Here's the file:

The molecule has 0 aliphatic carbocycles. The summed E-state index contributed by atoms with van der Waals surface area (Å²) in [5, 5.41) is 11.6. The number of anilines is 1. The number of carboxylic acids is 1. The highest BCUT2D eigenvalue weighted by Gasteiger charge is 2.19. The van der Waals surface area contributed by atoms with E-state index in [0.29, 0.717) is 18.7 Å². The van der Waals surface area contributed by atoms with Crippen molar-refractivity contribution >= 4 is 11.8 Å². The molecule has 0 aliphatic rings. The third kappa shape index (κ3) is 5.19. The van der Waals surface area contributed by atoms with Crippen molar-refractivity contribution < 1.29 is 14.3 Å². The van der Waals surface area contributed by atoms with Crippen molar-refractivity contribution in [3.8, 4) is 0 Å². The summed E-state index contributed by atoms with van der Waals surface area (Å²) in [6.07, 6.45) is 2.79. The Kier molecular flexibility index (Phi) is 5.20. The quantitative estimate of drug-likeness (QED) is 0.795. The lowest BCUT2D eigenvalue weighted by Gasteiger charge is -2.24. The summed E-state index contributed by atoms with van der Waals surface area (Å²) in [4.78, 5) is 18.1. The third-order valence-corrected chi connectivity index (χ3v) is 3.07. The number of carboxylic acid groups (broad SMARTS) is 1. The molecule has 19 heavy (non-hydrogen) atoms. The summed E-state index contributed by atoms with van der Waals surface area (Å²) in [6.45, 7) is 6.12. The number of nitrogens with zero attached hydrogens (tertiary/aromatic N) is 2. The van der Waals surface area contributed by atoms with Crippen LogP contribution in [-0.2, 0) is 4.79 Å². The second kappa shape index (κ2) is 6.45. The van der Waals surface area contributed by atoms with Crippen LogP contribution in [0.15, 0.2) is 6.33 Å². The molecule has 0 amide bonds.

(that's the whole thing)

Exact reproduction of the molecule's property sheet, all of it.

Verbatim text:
The molecule has 0 aliphatic carbocycles. The summed E-state index contributed by atoms with van der Waals surface area (Å²) in [5, 5.41) is 11.6. The number of anilines is 1. The number of carboxylic acids is 1. The highest BCUT2D eigenvalue weighted by Gasteiger charge is 2.19. The van der Waals surface area contributed by atoms with E-state index in [0.29, 0.717) is 18.7 Å². The van der Waals surface area contributed by atoms with Crippen molar-refractivity contribution >= 4 is 11.8 Å². The molecule has 0 aliphatic rings. The third kappa shape index (κ3) is 5.19. The van der Waals surface area contributed by atoms with Crippen molar-refractivity contribution < 1.29 is 14.3 Å². The van der Waals surface area contributed by atoms with Crippen molar-refractivity contribution in [3.8, 4) is 0 Å². The summed E-state index contributed by atoms with van der Waals surface area (Å²) in [6.07, 6.45) is 2.79. The Kier molecular flexibility index (Phi) is 5.20. The quantitative estimate of drug-likeness (QED) is 0.795. The lowest BCUT2D eigenvalue weighted by Gasteiger charge is -2.24. The summed E-state index contributed by atoms with van der Waals surface area (Å²) in [4.78, 5) is 18.1. The third-order valence-corrected chi connectivity index (χ3v) is 3.07. The number of carboxylic acid groups (broad SMARTS) is 1. The molecule has 19 heavy (non-hydrogen) atoms. The summed E-state index contributed by atoms with van der Waals surface area (Å²) in [6.45, 7) is 6.12. The number of nitrogens with zero attached hydrogens (tertiary/aromatic N) is 2. The van der Waals surface area contributed by atoms with Crippen LogP contribution in [-0.2, 0) is 4.79 Å². The second kappa shape index (κ2) is 6.45. The van der Waals surface area contributed by atoms with Crippen LogP contribution in [0.15, 0.2) is 6.33 Å². The molecule has 0 amide bonds.